by Monte Sahlin
From ANN, November 4, 2014
Late Monday afternoon (November 3), following a spirited debate, the governing body of the Seventh-day Adventist denomination in North America voted to move its office out of the complex it has shared with the denomination's General Conference (GC) since the 1980s. By a vote of 126 to 65 the North American Division (NAD) executive committee accepted the recommendation of NAD leaders to move to new facilities in the Washington DC metropolitan area and proceed with the relocation process.
Tom Evans, NAD treasurer, had earlier presented a report comparing moving expenses and cost recovery if the NAD headquarters moved to Dallas, Denver, Atlanta or remained in Washington. The report, was prepared by JLL, a consulting firm that specializes in corporate real estate and corporate relocations. The report led to the recommendation that the office remain in the Washington area.
In addition to the financial data, Pastor Dan Jackson, NAD president, listed ten non-financial considerations for the recommendation. These included the access to qualified personnel, airports, churches and schools for employees and their families. The number one reason for the move was self-determination.
“The Seventh-day Adventist Church in North America has a need to have its own unique message and strategies that are relevant and work in our territory,” said Jackson. “While the Adventist movement began in North America, we are among the youngest divisions in the church, and it’s time that we grow up and leave our parent’s house.”
The world governing body at a meeting two weeks earlier had voted to support the concept and to provide $3 million to assist with the move. “This should never be treated as an initiative to get them out of the building. Quite the opposite,” said Pastor Ted Wilson, GC president. Robert Lemon, GC treasurer, echoed Wilson's sentiments. He stated that while the GC would welcome the NAD remaining in the building, it fully supports the decision to relocate and establish its own identity.
“This move does not represent any distancing of mission or purpose from that of the General Conference,” Lemon said. “The North American Division has always been and continues to be the backbone of support, both financially and missionally for the worldwide work of the Church.”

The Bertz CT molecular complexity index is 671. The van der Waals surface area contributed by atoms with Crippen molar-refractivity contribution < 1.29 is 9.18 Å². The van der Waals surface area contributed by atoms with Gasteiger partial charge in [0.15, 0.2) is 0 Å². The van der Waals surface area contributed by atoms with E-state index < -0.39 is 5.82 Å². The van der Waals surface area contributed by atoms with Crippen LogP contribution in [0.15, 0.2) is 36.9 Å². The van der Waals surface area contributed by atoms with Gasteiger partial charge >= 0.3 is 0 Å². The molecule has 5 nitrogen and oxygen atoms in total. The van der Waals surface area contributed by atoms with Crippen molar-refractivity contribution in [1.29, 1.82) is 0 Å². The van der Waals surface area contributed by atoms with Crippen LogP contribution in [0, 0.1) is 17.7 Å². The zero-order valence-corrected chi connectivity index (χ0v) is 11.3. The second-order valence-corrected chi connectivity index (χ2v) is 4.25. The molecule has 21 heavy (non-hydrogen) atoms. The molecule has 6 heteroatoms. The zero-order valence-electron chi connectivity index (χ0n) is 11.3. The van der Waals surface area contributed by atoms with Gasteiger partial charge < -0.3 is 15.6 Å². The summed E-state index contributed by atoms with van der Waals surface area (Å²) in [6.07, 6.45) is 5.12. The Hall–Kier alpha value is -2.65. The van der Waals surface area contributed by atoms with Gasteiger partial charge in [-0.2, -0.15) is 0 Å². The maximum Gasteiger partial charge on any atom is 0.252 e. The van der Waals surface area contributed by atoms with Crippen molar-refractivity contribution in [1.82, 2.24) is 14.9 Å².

The denomination's North American organization has discussed setting up an office separate from the GC offices since it was first set up in 1985. In the 1990s study was given to establishing an office in Lincoln, Nebraska, when the Mid-America Union Conference sold its office there.
Until the 1980s, the NAD was simply the "home field" of the GC and the two organizations were the same. As the GC became more and more international in character, a growing need emerged for the Adventist movement in North America to develop its own structure and character. There are three nations in the NAD and Canada and Bermuda each have a national church organization; the union conference in Canada and a local conference in Bermuda. The United States is the country most in need of a national church structure, a role played by the GC for much of the early history of the Adventist faith.
Along with the identification of a publishing house and Oakwood University as NAD institutions in recent months, the establishment of a separate office clearly indicates the maturing of an Adventist denominational structure in the U.S. These developments may open the way for the denomination to deal more effectively with key issues in North America such as an up-to-date media strategy, strengthening the community impact of its congregations, engaging new generations, managing cultural diversity and ending gender discrimination in the ordained clergy.